Problems with New 160GB HDD

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I have a friend who is  having problems with his new 160 Gig HD.  If
he move files around in it, using windows explorer, it tends to lock
up and he has to use task manager to close windows explorer.  These
are large 1 GB+ mpeg files, but that shouldn't have anything to do
with it, other than the fact there are over 60 GB worth of files on
the drive.  He has moved these files on his C: drive and never had
this happen.

I read somewhere, that if you have 2 HDs on the same IDE channel, the
faster HD should be your Master.  I believe that his160GB drive may be
faster than his 80GB drive which is his boot drive and is set as

I was wondering if anyone has heard that the faster drive should be
the master?



Re: Problems with New 160GB HDD

I heard the slower one should be the master, but either way, if it's locking
up and causing trouble when moving files I wouldn't dare make it the master
drive anyway :\

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Re: Problems with New 160GB HDD

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the faster drive should be the master for performance reasons - not
first thing to try is installing the latest drivers for his motherboard
especially if its a VIA chipset based board.

Re: Problems with New 160GB HDD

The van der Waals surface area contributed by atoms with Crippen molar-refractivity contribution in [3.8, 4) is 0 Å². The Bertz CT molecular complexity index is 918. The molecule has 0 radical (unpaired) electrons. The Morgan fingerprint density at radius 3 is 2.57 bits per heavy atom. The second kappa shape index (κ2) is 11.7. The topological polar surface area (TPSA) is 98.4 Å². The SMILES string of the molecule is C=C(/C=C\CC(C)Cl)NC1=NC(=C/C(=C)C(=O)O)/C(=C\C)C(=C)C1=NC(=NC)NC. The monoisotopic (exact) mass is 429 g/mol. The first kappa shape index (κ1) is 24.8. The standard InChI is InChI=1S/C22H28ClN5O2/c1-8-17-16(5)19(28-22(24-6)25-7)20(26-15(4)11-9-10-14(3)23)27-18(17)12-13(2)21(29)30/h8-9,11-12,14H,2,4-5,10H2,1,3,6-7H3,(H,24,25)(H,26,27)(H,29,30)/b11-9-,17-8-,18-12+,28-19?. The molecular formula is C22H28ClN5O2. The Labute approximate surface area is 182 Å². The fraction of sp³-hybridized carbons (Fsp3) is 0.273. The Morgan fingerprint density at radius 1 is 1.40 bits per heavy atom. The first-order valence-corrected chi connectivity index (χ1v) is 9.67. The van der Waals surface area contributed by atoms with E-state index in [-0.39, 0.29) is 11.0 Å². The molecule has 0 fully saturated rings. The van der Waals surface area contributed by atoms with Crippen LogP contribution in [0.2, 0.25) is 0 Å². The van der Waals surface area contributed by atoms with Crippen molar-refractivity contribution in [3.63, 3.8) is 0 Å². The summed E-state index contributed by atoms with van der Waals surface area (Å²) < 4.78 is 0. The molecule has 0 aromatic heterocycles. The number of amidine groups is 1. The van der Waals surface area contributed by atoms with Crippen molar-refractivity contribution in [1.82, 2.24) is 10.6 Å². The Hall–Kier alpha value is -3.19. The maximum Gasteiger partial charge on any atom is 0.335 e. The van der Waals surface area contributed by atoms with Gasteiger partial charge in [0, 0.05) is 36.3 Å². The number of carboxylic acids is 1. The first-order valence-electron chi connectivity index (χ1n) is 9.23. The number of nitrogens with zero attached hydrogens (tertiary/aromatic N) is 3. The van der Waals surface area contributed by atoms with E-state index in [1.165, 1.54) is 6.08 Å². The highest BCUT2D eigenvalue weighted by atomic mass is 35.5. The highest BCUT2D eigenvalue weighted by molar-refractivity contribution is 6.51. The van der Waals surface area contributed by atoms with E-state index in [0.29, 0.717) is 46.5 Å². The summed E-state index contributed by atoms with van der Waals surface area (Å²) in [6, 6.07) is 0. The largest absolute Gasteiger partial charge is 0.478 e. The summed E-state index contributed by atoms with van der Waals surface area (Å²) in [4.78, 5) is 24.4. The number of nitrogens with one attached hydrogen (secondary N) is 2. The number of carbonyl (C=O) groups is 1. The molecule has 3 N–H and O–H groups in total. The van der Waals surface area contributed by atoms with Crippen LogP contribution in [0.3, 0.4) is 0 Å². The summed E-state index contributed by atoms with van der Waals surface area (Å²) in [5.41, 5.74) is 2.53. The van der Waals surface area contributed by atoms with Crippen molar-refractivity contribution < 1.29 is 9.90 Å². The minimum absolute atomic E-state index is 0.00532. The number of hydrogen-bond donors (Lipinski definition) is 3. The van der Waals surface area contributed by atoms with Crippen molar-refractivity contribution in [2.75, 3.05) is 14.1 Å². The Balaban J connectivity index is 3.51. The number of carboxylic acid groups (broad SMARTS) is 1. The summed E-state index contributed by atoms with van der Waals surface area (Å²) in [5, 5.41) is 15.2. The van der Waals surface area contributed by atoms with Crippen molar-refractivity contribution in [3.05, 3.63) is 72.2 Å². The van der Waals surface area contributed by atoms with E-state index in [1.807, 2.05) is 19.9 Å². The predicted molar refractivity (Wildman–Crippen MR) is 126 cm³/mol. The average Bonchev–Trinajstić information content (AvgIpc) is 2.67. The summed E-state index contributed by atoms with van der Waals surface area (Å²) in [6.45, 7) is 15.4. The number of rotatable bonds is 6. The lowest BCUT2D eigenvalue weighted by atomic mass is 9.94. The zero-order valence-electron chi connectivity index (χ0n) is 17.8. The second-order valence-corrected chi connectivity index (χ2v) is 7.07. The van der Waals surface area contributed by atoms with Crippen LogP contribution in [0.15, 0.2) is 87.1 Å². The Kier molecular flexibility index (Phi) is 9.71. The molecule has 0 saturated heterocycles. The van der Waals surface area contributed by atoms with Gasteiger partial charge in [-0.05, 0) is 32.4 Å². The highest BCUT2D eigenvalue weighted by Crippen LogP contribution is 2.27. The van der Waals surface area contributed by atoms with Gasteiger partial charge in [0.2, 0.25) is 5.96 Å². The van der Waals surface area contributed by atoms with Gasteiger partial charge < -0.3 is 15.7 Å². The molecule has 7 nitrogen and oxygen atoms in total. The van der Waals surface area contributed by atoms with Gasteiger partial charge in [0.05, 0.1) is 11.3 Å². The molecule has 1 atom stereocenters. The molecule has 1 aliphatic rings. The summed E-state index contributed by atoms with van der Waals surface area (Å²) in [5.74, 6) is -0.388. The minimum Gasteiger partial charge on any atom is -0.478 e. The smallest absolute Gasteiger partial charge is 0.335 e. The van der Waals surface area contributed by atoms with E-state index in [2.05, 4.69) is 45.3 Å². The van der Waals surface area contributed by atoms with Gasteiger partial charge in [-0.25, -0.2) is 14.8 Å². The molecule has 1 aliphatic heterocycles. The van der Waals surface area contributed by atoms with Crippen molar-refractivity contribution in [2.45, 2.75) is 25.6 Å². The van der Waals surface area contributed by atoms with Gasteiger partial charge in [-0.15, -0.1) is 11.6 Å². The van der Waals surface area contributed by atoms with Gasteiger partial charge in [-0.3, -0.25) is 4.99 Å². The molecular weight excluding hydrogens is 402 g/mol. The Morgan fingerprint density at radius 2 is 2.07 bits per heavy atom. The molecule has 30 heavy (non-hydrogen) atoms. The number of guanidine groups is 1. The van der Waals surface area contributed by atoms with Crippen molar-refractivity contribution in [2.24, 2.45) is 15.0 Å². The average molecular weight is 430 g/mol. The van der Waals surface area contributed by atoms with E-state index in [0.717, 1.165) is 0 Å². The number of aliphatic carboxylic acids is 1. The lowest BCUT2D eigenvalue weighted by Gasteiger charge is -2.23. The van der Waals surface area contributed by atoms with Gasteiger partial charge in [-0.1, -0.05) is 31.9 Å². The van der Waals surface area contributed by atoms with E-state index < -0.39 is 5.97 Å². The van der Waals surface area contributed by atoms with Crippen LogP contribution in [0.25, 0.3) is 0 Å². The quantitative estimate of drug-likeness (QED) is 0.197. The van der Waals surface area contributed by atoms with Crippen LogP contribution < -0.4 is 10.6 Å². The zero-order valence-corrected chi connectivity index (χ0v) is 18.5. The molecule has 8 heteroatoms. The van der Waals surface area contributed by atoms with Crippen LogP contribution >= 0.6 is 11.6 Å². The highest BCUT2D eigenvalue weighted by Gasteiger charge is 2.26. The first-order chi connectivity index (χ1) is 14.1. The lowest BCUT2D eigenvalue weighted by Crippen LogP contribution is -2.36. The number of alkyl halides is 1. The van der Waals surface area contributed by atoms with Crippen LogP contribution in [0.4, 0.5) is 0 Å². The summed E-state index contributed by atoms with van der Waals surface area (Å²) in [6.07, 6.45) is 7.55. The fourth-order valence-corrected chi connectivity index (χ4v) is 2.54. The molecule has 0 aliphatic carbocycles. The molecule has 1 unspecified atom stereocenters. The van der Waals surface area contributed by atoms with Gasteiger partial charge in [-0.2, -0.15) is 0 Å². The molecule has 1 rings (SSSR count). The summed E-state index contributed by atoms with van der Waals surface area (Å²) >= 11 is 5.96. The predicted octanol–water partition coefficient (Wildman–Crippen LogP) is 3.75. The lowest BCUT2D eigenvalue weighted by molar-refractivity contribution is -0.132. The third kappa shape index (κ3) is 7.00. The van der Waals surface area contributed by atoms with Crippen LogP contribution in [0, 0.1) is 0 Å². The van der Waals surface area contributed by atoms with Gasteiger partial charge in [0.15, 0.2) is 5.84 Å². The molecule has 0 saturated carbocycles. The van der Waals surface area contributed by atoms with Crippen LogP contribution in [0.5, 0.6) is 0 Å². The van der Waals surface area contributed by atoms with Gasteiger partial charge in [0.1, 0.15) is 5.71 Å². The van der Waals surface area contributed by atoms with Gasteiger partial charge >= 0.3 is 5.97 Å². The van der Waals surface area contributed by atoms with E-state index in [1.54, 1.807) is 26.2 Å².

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An example of why you'd want the latest Via 4-in-1 drivers.
Apparently, even with the proposed VIA fix, there are still
some users with the problem.

VIA drivers are here, _if_ the motherboard has a VIA chipset. (Official VIA site)

A separate disk controller card might be a solution. Have
a read through the Google results, and see if anyone tried
that. Of course, you have to find out what chipset is
used on the motherboard first, to see if any of this is
relevant to the problem. (This is why we keep pestering
people for full information about the hardware in their
system.) If an up to date driver doesn't fix
it, then try this for the second disk.

PROMISE ULTRA133 TX2 PCI IDE 66M PCI Controller Card - OEM $38

Also, a 160GB disk is larger than the "137GB boundary". To use
a "large disk" on an older motherboard, you need to check that
the BIOS can handle the larger disk. Check with the manufacturer
of the motherboard, to see if the latest BIOS has added large
disk capability. The following site can provide some background
information (but DO NOT buy a BIOS from them - the motherboard
manufacturer is where you get your free BIOS upgrades!).

This Seagate document is also helpful, regarding >137GB .
And perhaps the presentation style is a bit more useful
as well. At least Seagate won't try to sell you a BIOS...

If this problem is a 48 bit addressing problem, then the
TX2 card above is capable of handling a disk larger than
137GB/sec. Then the only issue, is making sure the OS is
also properly prepared to handle large disks. (As you can
see, buying a disk larger than 120GB is just asking
for trouble :-) )


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